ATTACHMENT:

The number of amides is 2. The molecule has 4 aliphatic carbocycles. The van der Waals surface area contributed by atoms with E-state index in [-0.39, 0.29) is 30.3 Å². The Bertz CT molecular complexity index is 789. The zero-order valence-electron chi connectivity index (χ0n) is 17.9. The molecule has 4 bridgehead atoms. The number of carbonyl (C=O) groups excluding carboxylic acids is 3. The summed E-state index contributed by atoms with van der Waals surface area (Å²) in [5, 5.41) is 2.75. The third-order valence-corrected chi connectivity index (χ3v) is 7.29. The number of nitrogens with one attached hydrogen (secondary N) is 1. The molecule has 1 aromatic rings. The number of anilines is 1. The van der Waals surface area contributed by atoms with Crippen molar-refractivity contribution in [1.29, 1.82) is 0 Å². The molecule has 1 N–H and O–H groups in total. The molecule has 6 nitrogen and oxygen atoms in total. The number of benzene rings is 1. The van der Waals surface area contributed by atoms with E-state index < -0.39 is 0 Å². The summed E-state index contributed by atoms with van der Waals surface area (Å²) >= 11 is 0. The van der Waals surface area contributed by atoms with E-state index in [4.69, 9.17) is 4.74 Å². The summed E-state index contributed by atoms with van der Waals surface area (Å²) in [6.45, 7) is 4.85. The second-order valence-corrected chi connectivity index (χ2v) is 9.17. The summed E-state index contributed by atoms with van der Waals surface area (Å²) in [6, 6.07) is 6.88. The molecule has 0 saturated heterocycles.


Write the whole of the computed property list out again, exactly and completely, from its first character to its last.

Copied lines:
The number of amides is 2. The molecule has 4 aliphatic carbocycles. The van der Waals surface area contributed by atoms with E-state index in [-0.39, 0.29) is 30.3 Å². The Bertz CT molecular complexity index is 789. The zero-order valence-electron chi connectivity index (χ0n) is 17.9. The molecule has 4 bridgehead atoms. The number of carbonyl (C=O) groups excluding carboxylic acids is 3. The summed E-state index contributed by atoms with van der Waals surface area (Å²) in [5, 5.41) is 2.75. The third-order valence-corrected chi connectivity index (χ3v) is 7.29. The number of nitrogens with one attached hydrogen (secondary N) is 1. The molecule has 1 aromatic rings. The number of anilines is 1. The van der Waals surface area contributed by atoms with Crippen molar-refractivity contribution in [1.29, 1.82) is 0 Å². The molecule has 1 N–H and O–H groups in total. The molecule has 6 nitrogen and oxygen atoms in total. The number of benzene rings is 1. The van der Waals surface area contributed by atoms with E-state index < -0.39 is 0 Å². The summed E-state index contributed by atoms with van der Waals surface area (Å²) >= 11 is 0. The van der Waals surface area contributed by atoms with E-state index in [4.69, 9.17) is 4.74 Å². The summed E-state index contributed by atoms with van der Waals surface area (Å²) in [6.45, 7) is 4.85. The second-order valence-corrected chi connectivity index (χ2v) is 9.17. The summed E-state index contributed by atoms with van der Waals surface area (Å²) in [6, 6.07) is 6.88. The molecule has 0 saturated heterocycles.